The founders of CMS Computers and Zoostorm have revealed ambitious plans for their new system builder, Punch Technology, as it emerges from stealth mode.
Punch managing director Ian Fraser told CRN that he expects the outfit to be producing "multiple tens of thousands of units" annually, focusing initially on the configure-to-order space.
Along with Punch technical director Sion Roberts, Fraser co-founded CMS Computers, the firm behind PC builder Zoostorm. CMS was bought by distributor VIP in 2011.
Fraser said he and Roberts opted to leave CMS because launching a direct-selling PC builder such as Punch would have "ruined" Zoostorm's channel-only model. The duo's contractual commitments with VIP also ended in late 2015, he added.
"We could see within Zoostorm that there was an obvious market in configure-to-order PCs, and selling direct to the end user," he said.
"We were talking about whether we should relaunch another company or brand, but it would have ruined the model because the Zoostorm model - which we banged on about a lot - only sold through the channel. We could see the market, but we couldn't do anything about it without doing something completely different."
Punch is currently selling a limited number of systems through Amazon but a configure-to-order website set to launch in the coming weeks will soon form its main route to market.
A third-party logistics deal with Telford-based distributor Entatech is currently being finalised, Fraser added.
"We will also utilise [Entatech's] facility for our production," he said.
"In the past, Entatech has had a significant production facility, and we are tapping into that experience. It's not new to them, and it's not new to us; that's why we know that between the two of us we can pull it out as a brand fairly quickly."
Now for something slightly different
Punch will initially make only desktops, focusing on three pillars, namely design, performance and productivity.
"On the design front, we intend to source designs that are not currently on the market," Fraser said. "This will include gaming, but also other configure-to-order products, such as photography or people who need an awful lot of storage for videos - people who can't just buy off a shelf because they want something slightly different."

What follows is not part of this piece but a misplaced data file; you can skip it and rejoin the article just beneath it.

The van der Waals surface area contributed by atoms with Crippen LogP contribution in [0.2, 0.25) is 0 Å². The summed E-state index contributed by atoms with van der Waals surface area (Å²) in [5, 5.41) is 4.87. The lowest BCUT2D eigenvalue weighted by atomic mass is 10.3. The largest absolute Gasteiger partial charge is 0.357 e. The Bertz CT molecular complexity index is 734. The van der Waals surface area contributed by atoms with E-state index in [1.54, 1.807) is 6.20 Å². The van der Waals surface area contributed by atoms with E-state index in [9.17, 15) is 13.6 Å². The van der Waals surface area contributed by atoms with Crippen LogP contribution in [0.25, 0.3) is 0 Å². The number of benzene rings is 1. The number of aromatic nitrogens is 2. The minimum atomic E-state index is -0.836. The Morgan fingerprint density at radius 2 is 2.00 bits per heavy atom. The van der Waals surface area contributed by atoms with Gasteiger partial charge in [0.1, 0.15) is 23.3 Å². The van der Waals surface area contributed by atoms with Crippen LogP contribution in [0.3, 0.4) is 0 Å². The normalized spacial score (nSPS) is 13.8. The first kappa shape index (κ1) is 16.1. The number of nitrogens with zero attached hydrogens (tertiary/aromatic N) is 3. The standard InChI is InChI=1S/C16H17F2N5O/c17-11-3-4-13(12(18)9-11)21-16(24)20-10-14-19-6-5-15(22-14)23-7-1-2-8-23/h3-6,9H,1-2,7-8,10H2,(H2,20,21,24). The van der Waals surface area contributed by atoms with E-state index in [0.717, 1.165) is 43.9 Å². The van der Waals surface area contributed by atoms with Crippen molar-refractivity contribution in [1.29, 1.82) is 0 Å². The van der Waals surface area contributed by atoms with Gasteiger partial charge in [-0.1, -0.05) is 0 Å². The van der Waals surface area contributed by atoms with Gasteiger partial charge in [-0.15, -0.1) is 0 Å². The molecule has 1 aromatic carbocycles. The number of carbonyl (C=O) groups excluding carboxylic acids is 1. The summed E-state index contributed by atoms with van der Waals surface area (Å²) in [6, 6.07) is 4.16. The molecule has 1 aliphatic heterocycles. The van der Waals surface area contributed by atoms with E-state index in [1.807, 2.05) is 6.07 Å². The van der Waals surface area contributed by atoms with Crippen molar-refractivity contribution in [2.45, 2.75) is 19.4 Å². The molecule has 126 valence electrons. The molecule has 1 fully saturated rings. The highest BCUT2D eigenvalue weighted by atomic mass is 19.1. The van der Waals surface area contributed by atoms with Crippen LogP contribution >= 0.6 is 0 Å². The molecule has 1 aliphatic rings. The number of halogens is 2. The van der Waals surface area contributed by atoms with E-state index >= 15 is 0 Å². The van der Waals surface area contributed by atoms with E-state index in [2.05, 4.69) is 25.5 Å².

As the productivity pillar suggests, Punch may move into the B2B space in the longer term as it looks to ramp up volumes, and Fraser said that at some point such an offering could be sold through Entatech, although currently no distribution agreement exists.
Punch's average selling price is likely to be around £700 to £800, Fraser added.
"This is much higher than we were used to at Zoostorm, but it's quite a bit lower than some of the smaller players out there, some of which are aiming for £1,400."
Fraser and Roberts will work in the Wirral with their fellow directors, ex-CMS Computers managers David Quick and Dave Ayling (all pictured above).
In terms of volumes, Fraser said he expected Punch to sit closer to giant Wakefield-based custom PC builder PC Specialist, which turns over £38m, than niche outfits such as Utopia and DinoPC.
"We are certainly aiming for tens of thousands with the mix of products," he said. "Our main focus will be around the configure-to-order PC market and while that's not in the multiple tens of thousands on its own, that's not all of the product mix we are putting forward. We will aim the productivity pillar towards the business market, therefore increasing volumes."
Dave Stevinson, managing director of Entatech, said: "I can confirm that our services arm are finalising terms to utilise part of our channel configuration centre for a new contract."
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